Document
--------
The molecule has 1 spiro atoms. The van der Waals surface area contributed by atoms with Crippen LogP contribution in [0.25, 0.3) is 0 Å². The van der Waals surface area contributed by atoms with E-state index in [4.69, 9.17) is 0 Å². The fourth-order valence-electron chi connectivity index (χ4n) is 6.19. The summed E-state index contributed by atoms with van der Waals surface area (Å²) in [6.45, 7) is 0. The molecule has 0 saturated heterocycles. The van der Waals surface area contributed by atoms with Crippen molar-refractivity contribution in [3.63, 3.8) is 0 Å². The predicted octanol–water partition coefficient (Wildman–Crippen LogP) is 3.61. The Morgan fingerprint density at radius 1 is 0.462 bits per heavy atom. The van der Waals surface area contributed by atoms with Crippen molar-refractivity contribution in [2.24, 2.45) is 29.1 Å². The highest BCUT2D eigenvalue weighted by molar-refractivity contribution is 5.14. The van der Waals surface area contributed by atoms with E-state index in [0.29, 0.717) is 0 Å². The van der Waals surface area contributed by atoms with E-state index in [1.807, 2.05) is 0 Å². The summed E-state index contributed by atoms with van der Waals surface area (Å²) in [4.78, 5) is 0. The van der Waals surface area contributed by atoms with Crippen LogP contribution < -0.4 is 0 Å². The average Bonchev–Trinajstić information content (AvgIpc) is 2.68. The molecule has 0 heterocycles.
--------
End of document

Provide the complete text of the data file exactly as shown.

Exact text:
The molecule has 1 spiro atoms. The van der Waals surface area contributed by atoms with Crippen LogP contribution in [0.25, 0.3) is 0 Å². The van der Waals surface area contributed by atoms with E-state index in [4.69, 9.17) is 0 Å². The fourth-order valence-electron chi connectivity index (χ4n) is 6.19. The summed E-state index contributed by atoms with van der Waals surface area (Å²) in [6.45, 7) is 0. The molecule has 0 saturated heterocycles. The van der Waals surface area contributed by atoms with Crippen molar-refractivity contribution in [3.63, 3.8) is 0 Å². The predicted octanol–water partition coefficient (Wildman–Crippen LogP) is 3.61. The Morgan fingerprint density at radius 1 is 0.462 bits per heavy atom. The van der Waals surface area contributed by atoms with Crippen molar-refractivity contribution in [2.24, 2.45) is 29.1 Å². The highest BCUT2D eigenvalue weighted by molar-refractivity contribution is 5.14. The van der Waals surface area contributed by atoms with E-state index in [0.29, 0.717) is 0 Å². The van der Waals surface area contributed by atoms with E-state index in [1.807, 2.05) is 0 Å². The summed E-state index contributed by atoms with van der Waals surface area (Å²) in [4.78, 5) is 0. The van der Waals surface area contributed by atoms with Crippen LogP contribution < -0.4 is 0 Å². The average Bonchev–Trinajstić information content (AvgIpc) is 2.68. The molecule has 0 heterocycles.